Greg Abbott ran for governor calling for Texas to detach repeatedly worst-performing elementary schools from local school districts and potentially give them vim and vig by grouping them together.
In his campaign's compendium of gubernatorial goals, Abbott said state law should be revised to direct the state education commissioner to launch a Texas Achievement School District for the state's 15 elementary or charter schools faring the worst for two straight years on the state's academic accountability system. Abbott said the leader of each new district would be chosen by the commissioner. And, Abbott proposed, each affected school would be in the district for three years before returning to its previous district or being re-committed for three additional years.
That district model, Abbott said, "would be intended to create a swift, automatic process under which the very worst schools would be removed from the control of their local school districts each year and placed under management of the ASD, which specializes in the task of improving failing schools."
A version of the special districts was folded into legislation during the 2015 legislative session, Abbott's first as governor, but didn't make it into law. Still, a related idea took hold.
We didn't hear back about this promise from Abbott. Separately, Lauren Callahan of the Texas Education Agency said by email that officials there were unaware of any 2015 legislation singling out lowest-performing elementary schools.
We also asked Lonnie Hollingsworth of the Texas Classroom Teachers Association about Abbott's promise. Hollingsworth said by email that a measure by Sen. Royce West, D-Dallas, included language providing for an academically lagging school to be overseen by a new special district.
The Senate-approved version of West's Senate Bill 669 provided for the establishment of Texas Opportunity Districts at certain low-performing campuses. According to a Senate Research Center summary, the legislation held that a campus found low-performing for two straight years could be shifted from the oversight of a school district to management by a new opportunity district headed by an appointee of the state commissioner and "staffed by experts in school turnaround," the summary says.
The district's superintendent would be "empowered with a range of tools to turn around the campus," the summary says, "including repurposing the school or contracting with an alternative management organization. The school would be returned to the jurisdiction of the local district once performance was on track," the summary says.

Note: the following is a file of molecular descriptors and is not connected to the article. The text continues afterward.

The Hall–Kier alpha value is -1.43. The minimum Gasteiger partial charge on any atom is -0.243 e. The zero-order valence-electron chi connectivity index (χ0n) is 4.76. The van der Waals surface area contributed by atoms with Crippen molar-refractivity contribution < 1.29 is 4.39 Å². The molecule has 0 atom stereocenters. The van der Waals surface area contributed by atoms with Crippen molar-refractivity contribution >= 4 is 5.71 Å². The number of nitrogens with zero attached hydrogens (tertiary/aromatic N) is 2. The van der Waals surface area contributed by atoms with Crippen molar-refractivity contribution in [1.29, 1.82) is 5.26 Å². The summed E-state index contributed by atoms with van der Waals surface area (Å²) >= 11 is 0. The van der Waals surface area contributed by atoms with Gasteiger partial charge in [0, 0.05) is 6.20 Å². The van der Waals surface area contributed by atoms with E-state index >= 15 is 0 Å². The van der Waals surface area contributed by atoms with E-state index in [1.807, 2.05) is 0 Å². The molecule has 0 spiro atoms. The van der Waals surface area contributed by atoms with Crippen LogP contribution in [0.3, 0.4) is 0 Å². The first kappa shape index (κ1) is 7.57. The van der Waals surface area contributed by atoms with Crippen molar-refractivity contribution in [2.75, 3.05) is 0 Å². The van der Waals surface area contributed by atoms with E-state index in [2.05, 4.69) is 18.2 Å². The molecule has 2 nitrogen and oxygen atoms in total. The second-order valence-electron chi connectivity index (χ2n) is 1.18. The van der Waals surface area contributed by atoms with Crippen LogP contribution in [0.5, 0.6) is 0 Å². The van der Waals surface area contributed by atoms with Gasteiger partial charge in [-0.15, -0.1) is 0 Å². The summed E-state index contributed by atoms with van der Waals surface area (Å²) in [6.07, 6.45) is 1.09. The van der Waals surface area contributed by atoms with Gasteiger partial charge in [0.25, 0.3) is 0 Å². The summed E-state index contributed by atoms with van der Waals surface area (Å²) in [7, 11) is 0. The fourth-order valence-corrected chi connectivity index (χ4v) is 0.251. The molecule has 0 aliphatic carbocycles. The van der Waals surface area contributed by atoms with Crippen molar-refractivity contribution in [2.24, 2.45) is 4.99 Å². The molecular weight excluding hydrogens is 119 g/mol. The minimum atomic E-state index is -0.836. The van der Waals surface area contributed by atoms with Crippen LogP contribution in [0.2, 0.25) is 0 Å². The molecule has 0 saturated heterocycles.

SB 669 won Senate approval in May 2015, but House members didn't give it a hearing, according to legislative records. On May 26, 2015, senators made a late run at placing the essence of West's plan into House Bill 1842 -- with the proposed districts awkwardly dubbed State Turnaround Districts (STDs). Yet the West-backed addition didn't make it into the final version of HB 1842 signed into law by Abbott.
So, what did work out?
HB 1842 set in motion what the Texas Tribune later summed up as new deadlines for districts to improve failing schools, also allowing the commissioner to install a board of managers replacing district leaders who fail to fix underperforming campuses. After two years of academically unacceptable ratings, districts must develop reform plans with input from parents and other community members.
Under the law, after three years of academically unacceptable ratings, the commissioner can approve a plan to fix the school, install new school or district leadership or close the school. After five years of unacceptable ratings, the Tribune noted, the commissioner must either install new district management or close the school.
Callahan, the TEA spokeswoman, said by email that due to HB 1842, the commissioner has the power to close low-performing schools faster or install a board of managers to oversee a district.
We rate this previously unrated Abbott promise a Compromise.
COMPROMISE — Promises earn this rating when they accomplish substantially less than the official's original statement but when there is still a significant accomplishment that is consistent with the goal of his original promise.